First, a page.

The Kilted Coaches: Who are they?

Bee Tragoolpadetgrai meets The Kilted Coaches to talk exercise, Joanna Lumley, and going ‘full Scottish’.

FOR Stephen Clark and Rab Shields, the duo more commonly known as ‘The Kilted Coaches’, popularity came from doing workouts in the Scottish wilderness and embracing their heritage.

They have recently released a book called The Kilted Coaches: How to stick to the damn plan, and were presenters on weight-loss TV show Secret Body.

But who are these two kilt-clad gymgoers who have graced our screens and changed the way people perceive personal trainers?

The two have been friends since their paper round days.

I met them on a sunny day in Edinburgh’s Inverleith park. It wasn’t hard to spot them – from a distance, I could see two people waiting by the duck pond wearing kilts.

“We’re more like brothers now”, they told me, answering questions with neither of them interrupting each other. It was natural and relaxed.

It wasn’t always like this though.

Shields described that, before becoming The Kilted Coaches, they were trying to approach personal training and life coaching in a very different way.

“We were trying to be clean cut and suits,” he said. This held them back from showing their personalties.

They showed someone they worked with a video of them in suits and being “clean cut”.

Their response was, “Well, you can’t get over the fact you’re Scottish”, and that they should embrace it.

They took that advice, and went in quite a different direction.

This meant wearing the kilt and going “full Scottish”, which allowed their audience to see who they really were.

“The minute we put on our kilts, we were just having fun,” Shields said.

The Kilted Coaches

Not taking themselves too seriously

That “fun” was well received and, as their social media presence grew, more opportunities began to appear.

They became presenters on Secret Body, which was released on the BBC earlier this year, and also appeared as guests on Joanna Lumley’s show, Home Sweet Home: Travels in My Own Land.

The pair described being recognised as quite a surreal experience.

But – despite working with A-listers, being presenters on a TV show, and having more than half a million fans on social media – they are still not used to being recognised when they are out and about.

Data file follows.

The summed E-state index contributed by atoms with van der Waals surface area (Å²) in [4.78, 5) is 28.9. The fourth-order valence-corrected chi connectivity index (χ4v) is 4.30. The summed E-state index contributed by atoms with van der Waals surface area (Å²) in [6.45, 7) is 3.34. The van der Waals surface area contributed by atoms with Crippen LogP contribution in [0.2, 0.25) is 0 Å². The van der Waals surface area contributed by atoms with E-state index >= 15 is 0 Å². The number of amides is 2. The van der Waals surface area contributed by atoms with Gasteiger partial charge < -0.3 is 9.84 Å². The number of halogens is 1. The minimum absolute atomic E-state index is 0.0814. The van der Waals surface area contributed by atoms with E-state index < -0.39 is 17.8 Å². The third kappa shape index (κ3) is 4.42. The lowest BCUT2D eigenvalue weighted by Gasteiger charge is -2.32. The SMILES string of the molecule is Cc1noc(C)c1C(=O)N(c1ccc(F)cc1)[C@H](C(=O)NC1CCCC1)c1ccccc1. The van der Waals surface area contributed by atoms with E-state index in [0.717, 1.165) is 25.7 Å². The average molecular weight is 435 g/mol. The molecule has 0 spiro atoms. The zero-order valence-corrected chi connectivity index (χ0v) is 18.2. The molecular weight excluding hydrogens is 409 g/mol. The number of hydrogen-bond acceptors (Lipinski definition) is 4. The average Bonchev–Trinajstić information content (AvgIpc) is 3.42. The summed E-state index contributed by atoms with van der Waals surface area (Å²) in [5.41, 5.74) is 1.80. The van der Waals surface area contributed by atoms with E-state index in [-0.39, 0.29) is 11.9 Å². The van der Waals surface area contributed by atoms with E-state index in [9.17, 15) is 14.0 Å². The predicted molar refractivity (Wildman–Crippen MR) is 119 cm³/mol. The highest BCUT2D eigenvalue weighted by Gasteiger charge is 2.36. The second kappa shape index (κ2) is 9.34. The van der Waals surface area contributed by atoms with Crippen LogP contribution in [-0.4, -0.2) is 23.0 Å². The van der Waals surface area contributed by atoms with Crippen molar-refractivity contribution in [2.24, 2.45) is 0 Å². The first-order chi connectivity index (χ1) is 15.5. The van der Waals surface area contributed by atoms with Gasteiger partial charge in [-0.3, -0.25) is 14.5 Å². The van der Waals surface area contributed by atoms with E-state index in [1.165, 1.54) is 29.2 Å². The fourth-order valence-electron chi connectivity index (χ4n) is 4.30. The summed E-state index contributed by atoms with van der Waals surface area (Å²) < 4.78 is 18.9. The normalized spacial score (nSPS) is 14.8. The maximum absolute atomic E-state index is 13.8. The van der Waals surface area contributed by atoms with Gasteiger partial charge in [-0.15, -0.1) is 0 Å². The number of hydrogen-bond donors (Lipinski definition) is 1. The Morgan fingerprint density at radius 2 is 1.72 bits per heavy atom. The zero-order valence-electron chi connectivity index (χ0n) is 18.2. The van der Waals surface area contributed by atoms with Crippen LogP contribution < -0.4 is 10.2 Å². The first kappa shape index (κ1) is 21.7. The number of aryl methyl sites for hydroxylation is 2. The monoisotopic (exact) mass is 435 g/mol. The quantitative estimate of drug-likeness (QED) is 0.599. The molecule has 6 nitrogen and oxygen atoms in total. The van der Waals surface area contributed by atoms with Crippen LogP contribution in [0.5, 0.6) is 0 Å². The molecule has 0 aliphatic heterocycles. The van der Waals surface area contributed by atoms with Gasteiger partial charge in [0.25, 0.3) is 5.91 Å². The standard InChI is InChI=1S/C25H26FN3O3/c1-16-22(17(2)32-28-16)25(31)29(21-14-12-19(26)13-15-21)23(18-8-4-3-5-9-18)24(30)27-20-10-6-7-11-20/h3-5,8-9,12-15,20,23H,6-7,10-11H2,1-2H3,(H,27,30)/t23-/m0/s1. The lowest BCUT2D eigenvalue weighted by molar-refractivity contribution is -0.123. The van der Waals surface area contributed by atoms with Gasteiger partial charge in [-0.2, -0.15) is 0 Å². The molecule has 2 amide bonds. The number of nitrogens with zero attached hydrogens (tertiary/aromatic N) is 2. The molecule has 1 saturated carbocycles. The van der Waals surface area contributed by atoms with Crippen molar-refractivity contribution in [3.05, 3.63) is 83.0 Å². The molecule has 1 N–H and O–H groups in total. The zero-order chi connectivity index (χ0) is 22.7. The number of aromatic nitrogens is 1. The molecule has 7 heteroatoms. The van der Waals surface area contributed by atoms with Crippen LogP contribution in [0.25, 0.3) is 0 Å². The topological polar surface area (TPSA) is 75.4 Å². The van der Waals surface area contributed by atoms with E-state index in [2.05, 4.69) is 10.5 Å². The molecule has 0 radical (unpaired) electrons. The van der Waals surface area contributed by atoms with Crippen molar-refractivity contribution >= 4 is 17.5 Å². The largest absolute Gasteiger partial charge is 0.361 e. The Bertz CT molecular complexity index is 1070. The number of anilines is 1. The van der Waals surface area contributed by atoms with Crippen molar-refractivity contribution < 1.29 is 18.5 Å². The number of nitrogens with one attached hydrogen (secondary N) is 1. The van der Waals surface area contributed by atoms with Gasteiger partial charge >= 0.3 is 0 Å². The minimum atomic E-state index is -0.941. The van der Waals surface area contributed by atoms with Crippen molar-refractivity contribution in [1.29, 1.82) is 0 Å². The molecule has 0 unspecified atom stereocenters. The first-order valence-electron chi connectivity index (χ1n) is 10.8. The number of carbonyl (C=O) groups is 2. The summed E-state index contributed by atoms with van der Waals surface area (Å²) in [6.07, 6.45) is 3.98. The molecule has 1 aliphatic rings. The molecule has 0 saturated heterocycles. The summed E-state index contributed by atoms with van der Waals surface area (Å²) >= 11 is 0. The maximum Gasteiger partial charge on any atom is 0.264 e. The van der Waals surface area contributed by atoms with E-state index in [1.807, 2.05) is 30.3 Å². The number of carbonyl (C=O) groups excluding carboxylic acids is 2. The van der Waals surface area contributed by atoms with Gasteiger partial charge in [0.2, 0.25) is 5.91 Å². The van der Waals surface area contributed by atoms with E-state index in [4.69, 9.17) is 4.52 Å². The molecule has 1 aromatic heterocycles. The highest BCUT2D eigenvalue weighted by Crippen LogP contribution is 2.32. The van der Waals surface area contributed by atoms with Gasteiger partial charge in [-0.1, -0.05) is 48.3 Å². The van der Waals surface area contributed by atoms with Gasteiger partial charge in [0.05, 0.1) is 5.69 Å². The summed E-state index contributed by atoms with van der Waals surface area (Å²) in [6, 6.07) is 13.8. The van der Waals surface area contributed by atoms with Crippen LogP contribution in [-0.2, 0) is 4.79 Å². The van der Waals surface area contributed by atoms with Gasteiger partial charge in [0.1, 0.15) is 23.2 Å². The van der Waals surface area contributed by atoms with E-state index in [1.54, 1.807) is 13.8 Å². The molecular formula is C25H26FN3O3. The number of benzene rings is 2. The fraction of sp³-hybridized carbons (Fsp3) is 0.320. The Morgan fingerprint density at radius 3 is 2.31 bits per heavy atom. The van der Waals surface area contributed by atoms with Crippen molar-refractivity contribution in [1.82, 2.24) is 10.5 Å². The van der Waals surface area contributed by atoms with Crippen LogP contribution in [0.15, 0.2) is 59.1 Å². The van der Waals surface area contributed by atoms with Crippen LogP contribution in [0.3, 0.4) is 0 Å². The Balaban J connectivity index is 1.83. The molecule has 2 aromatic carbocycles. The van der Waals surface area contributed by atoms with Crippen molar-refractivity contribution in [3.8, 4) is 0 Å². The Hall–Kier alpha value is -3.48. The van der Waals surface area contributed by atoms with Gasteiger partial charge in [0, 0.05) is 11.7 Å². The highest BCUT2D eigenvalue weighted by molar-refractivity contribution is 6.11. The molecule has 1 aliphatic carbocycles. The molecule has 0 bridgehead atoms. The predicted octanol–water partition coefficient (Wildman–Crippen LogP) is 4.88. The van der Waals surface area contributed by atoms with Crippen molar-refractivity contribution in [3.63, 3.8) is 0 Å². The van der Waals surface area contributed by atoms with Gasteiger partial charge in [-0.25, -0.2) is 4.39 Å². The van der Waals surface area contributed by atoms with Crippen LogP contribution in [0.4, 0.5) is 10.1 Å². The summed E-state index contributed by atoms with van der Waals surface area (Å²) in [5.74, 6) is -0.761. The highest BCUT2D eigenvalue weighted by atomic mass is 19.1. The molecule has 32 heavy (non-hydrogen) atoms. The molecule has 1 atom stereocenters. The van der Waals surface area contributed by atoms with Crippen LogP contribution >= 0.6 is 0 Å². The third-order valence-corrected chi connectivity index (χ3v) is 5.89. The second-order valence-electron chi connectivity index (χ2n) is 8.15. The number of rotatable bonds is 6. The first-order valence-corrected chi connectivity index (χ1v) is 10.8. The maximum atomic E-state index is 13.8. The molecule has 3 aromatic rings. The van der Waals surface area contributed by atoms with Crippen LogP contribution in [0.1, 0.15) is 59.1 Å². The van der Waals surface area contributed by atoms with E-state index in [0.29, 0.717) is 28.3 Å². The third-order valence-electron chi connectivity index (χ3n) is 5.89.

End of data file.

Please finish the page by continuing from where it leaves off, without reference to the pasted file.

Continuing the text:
“We got recognised seven or eight times, and we were like really? This never happens.”

This is partly due to the fact that a lot of their fan base is in America, boosted by the novelty of two Scots wearing kilts.

As the pressure of looking a certain way continues to rise, Shields and Clark think the health and fitness industry is still in the “dark ages”, “demonising fats, demonising carbohydrates still, and even demonising alcohol and takeaways”.

Shields and Clark think that getting instant results – something people expect – just isn’t possible.

“It just takes time, they’re not fast results, whereas everybody thinks it’s got to be now, now, now.”

It’s refreshing to see a less-serious approach being taken. They have helped hundreds of people to lose weight and become fitter.

You can see how the pair have grown to have more than half a million followers across their social media platforms.

I didn’t feel the sudden urge to run up and down hills after our chat, but I did feel inspired by their approach and maybe I was slightly surprised.

Actually surprised is not the right word – I was glad that they were not pretending: what you see is what you get with them.

Two people into being healthy, but still having a good time and being realistic about challenges and stresses people face, day-in day-out.

You might think it’s silly – I know I did – but sometimes being silly isn’t such a bad thing.

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